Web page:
Mount Kilimanjaro is the tallest peak in Africa, and most people will be climbing it for that reason alone. Which is a shame really because there is more to Kilimanjaro than just it’s height.
It’s such a scenery-laden hike, filled with all kinds of unique flora and fauna, and all sorts of otherworldly geological formations, that I don’t know why people want to rush to the top as quickly as they can, particularly as rushing the trek significantly increases the risk of altitude sickness and an unsuccessful attempt at summiting. The quickest routes (such as the most popular route of all, the 5 – 6 day Marangu Route, also known as the Coca-Cola route) are also the least scenic.
My recommendation is to do as I did, and take one of the slower, more-scenic routes, such as the Lemosho Route; it’ll increase your chances of making it to the top of Kilimanjaro, and you’ll enjoy yourself much more along the way.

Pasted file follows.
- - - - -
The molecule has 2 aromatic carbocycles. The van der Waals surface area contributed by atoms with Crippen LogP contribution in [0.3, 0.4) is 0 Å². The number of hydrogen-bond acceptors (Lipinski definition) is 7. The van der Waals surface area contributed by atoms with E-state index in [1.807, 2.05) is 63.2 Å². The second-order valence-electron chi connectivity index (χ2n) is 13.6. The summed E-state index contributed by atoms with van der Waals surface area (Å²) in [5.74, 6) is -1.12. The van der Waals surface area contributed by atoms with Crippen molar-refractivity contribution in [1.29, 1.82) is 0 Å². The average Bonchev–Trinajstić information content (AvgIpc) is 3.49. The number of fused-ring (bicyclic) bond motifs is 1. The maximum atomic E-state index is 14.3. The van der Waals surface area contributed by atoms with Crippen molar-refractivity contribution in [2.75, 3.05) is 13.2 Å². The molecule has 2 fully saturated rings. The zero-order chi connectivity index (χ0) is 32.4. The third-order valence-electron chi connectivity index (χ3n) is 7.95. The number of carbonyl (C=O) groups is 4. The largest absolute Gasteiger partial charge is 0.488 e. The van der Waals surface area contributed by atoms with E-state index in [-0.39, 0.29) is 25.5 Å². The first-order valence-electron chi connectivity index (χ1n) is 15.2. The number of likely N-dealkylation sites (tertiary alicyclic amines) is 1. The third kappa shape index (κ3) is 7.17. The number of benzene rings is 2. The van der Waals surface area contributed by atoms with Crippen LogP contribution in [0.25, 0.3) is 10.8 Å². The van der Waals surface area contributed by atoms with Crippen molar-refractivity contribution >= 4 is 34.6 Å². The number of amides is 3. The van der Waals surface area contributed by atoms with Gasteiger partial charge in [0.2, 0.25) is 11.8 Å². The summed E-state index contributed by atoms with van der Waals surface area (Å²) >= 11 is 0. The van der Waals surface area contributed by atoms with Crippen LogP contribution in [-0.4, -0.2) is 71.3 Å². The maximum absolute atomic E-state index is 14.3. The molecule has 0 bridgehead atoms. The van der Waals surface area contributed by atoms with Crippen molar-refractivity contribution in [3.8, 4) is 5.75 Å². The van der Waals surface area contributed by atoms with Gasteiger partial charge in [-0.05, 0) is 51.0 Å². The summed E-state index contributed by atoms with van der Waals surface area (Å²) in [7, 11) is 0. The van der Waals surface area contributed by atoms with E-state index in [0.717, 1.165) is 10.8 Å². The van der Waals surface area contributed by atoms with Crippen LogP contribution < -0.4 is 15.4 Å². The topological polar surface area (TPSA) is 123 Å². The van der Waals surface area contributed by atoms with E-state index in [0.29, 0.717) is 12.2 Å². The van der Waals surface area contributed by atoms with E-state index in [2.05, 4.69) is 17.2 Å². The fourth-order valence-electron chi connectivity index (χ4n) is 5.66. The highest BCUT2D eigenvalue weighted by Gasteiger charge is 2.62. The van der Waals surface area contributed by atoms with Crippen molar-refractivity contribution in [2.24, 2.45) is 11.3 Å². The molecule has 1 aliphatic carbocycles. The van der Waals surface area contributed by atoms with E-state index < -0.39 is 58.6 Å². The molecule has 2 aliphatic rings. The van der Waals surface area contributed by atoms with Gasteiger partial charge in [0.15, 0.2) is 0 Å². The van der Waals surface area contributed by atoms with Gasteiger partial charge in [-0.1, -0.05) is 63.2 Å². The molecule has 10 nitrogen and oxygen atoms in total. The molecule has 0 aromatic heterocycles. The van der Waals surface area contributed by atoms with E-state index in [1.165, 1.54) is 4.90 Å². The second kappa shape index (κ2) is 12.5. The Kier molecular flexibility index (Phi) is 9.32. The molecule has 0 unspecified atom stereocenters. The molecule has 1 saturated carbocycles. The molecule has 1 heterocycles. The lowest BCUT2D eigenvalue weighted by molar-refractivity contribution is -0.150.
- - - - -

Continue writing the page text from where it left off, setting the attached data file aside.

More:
CLIMBING KILIMANJARO (LEMOSHO ROUTE) PART 1:
Commence the hike on Day 1 in the wet forest at the base of Mount Kilimanjaro. Ascend to the enormous extinct crater known as the Shira Plateau on Day 2. Continue across the crater on Day 3.
CLIMBING KILIMANJARO (LEMOSHO ROUTE) PART 2:
Enter the extreme alpine zone. The day begins with a long, slow climb to the Lava Tower at 4,642m elevation, then a descent through Lost World environments to Barranco Hut.
CLIMBING KILIMANJARO (LEMOSHO ROUTE) PART 3:
Start the day by scaling the Great Barranco Wall, then descend into and climb back out of the discordantly fertile Karanga Valley.
CLIMBING KILIMANJARO (LEMOSHO ROUTE) PART 4:
Today is all about acclimatisation – an entire day spent above 4,000 metres elevation – in preparation for tonight’s attempt at the summit.
CLIMBING KILIMANJARO (LEMOSHO ROUTE) PART 5:
The long, hard climb to the summit, complete with ice storms, equatorial glaciers, and lots and lots of vomit.